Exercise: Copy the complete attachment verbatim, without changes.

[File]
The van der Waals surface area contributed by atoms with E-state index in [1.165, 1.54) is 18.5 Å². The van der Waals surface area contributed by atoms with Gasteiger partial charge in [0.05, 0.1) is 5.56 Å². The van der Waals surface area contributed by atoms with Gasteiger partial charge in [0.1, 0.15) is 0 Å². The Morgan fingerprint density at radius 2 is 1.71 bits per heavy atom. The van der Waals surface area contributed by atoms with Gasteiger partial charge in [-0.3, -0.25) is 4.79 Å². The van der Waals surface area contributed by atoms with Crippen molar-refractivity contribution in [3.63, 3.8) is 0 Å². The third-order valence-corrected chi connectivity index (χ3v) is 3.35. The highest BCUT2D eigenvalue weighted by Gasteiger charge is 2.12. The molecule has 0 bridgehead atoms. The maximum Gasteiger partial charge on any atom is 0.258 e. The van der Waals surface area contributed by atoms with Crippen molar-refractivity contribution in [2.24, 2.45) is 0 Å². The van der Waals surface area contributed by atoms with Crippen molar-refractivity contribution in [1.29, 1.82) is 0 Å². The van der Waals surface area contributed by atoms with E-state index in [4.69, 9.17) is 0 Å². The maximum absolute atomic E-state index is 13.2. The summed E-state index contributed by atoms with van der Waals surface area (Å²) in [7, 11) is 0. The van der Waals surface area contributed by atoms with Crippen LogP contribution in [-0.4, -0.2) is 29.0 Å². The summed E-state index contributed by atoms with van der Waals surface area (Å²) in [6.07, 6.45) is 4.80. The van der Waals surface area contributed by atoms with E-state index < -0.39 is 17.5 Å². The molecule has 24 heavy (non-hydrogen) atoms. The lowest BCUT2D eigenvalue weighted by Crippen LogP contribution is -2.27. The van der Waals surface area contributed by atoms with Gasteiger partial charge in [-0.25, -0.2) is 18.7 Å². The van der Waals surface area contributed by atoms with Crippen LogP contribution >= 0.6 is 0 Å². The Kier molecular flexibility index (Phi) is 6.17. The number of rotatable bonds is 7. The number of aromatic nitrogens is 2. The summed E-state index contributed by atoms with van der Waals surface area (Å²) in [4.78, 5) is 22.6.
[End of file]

The van der Waals surface area contributed by atoms with E-state index in [1.165, 1.54) is 18.5 Å². The van der Waals surface area contributed by atoms with Gasteiger partial charge in [0.05, 0.1) is 5.56 Å². The van der Waals surface area contributed by atoms with Gasteiger partial charge in [0.1, 0.15) is 0 Å². The Morgan fingerprint density at radius 2 is 1.71 bits per heavy atom. The van der Waals surface area contributed by atoms with Gasteiger partial charge in [-0.3, -0.25) is 4.79 Å². The van der Waals surface area contributed by atoms with Crippen molar-refractivity contribution in [3.63, 3.8) is 0 Å². The third-order valence-corrected chi connectivity index (χ3v) is 3.35. The highest BCUT2D eigenvalue weighted by Gasteiger charge is 2.12. The molecule has 0 bridgehead atoms. The maximum Gasteiger partial charge on any atom is 0.258 e. The van der Waals surface area contributed by atoms with Crippen molar-refractivity contribution in [2.24, 2.45) is 0 Å². The van der Waals surface area contributed by atoms with Crippen molar-refractivity contribution in [1.29, 1.82) is 0 Å². The van der Waals surface area contributed by atoms with E-state index in [4.69, 9.17) is 0 Å². The maximum absolute atomic E-state index is 13.2. The summed E-state index contributed by atoms with van der Waals surface area (Å²) in [7, 11) is 0. The van der Waals surface area contributed by atoms with Crippen LogP contribution in [-0.4, -0.2) is 29.0 Å². The summed E-state index contributed by atoms with van der Waals surface area (Å²) in [6.07, 6.45) is 4.80. The van der Waals surface area contributed by atoms with E-state index < -0.39 is 17.5 Å². The molecule has 24 heavy (non-hydrogen) atoms. The lowest BCUT2D eigenvalue weighted by Crippen LogP contribution is -2.27. The van der Waals surface area contributed by atoms with Gasteiger partial charge in [-0.25, -0.2) is 18.7 Å². The van der Waals surface area contributed by atoms with Crippen LogP contribution >= 0.6 is 0 Å². The Kier molecular flexibility index (Phi) is 6.17. The number of rotatable bonds is 7. The number of aromatic nitrogens is 2. The summed E-state index contributed by atoms with van der Waals surface area (Å²) in [4.78, 5) is 22.6.